The number of fatalities made the sinking of HMS Hampshire one of the worst naval disasters of the war.
No distress signal was transmitted by wireless from the sinking ship, not even a rocket was fired. But an islander, Joe Angus, a gunner in the Orkney Territorial Forces, noticed a cruiser in distress from his lookout at Birsay.
Unfortunately, the first telegraphic message to the authorities did not include the information that the
Hampshire had sunk, causing a twohour delay in a response from the navy.
There was also long- lasting bitterness among the islanders towards the naval authorities, who forbade them to launch the island’s own lifeboat to assist in the rescue.
In addition, instructions were issued that all islanders should remain indoors away from the cliffs in the vicinity of the disaster.
The reason for this high- handed action probably had something to do with establishing proper security for
Kitchener in the event of him being rescued.
Or could it be that news had leaked out that the ship was carrying gold bullion to Russia as a “sweetener” for that country’s continued support in the war against Germany?
The effect of the ban was counterproductive. Those lucky enough to reach the shore alive were deprived of help in scaling the cliffs. This belated obsession with security, for whatever reason, probably served to increase the death toll.
More than any other person, Kitchener was identified as the leader of the war effort. The reaction to the news of his death was one of stunned disbelief.
Public pressure became so intense that in 1926, ten years after the sinking, the government was forced to issue a White Paper revealing the findings of an internal enquiry into the sinking.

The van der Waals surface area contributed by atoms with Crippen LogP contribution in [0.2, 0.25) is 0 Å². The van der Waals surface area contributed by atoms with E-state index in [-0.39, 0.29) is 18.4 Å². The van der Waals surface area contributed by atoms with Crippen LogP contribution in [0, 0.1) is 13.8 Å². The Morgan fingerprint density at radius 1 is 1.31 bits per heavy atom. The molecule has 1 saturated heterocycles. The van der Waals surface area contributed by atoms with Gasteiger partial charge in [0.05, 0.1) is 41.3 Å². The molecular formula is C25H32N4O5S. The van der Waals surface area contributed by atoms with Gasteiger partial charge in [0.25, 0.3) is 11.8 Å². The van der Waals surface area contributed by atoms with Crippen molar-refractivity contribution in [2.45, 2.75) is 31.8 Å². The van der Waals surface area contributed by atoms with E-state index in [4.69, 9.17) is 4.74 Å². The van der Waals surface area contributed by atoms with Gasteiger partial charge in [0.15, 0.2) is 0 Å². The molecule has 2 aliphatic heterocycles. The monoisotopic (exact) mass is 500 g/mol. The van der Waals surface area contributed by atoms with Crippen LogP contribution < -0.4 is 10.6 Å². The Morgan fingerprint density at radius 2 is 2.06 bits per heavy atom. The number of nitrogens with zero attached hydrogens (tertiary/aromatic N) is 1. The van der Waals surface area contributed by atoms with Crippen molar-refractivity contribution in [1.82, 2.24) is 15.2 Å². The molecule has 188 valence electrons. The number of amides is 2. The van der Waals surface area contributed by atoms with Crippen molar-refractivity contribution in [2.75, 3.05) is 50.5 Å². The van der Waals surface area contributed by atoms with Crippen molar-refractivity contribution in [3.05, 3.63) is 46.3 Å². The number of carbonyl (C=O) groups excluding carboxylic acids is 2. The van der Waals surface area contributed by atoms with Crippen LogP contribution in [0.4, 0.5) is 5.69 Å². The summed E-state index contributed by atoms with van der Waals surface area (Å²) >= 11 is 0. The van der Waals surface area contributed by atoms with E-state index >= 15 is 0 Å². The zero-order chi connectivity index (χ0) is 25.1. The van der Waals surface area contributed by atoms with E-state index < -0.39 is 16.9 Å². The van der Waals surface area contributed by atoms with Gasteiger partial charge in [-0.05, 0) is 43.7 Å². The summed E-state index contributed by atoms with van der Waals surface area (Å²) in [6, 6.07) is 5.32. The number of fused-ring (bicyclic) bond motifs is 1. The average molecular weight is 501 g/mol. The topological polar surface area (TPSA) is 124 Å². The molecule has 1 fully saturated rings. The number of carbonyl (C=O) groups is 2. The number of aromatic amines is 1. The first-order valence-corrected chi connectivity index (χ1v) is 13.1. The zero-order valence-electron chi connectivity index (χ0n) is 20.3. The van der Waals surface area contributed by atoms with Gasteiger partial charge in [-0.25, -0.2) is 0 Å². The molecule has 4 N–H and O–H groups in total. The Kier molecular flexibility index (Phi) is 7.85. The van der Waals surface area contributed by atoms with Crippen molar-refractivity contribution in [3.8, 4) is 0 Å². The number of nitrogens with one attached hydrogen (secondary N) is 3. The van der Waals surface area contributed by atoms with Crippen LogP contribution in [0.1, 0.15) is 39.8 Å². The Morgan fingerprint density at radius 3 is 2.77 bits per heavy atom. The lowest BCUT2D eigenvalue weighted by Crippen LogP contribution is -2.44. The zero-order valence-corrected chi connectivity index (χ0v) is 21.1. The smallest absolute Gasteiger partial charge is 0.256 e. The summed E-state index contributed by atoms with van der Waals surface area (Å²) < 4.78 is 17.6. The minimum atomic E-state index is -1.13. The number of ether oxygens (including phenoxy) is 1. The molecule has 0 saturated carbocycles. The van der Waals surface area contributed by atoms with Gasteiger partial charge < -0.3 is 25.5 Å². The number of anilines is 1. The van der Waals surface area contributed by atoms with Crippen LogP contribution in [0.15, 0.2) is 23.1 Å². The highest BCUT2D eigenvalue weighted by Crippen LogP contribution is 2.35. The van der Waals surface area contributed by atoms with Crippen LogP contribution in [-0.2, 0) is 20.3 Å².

The next time the ill- fated cruiser made headlines was the result of an article in the Berliner Zeitung in 1933, which carried a report referring to the salvage of £ 60,000 ( worth £ 3.7m today) of gold bars from the Hampshire’s strong room. Overnight it became a sunken treasure ship.
There was such an outbreak of interest across the world that the Admiralty once again felt obliged to issue a statement. It claimed it knew nothing of the salvage, but that HMS
Hampshire remained the property of HM Government and could not be touched without permission.
Treasure in sunken ships has been the subject of legend and imagination from the days of the Spanish galleons with holds crammed full of gold bars all the way to the first fifty years of the last century, when the world witnessed the greatest movement of gold by sea ever known.
It should come as no surprise to discover, then, that gold was being taken by sea to Russia at the height of World War I.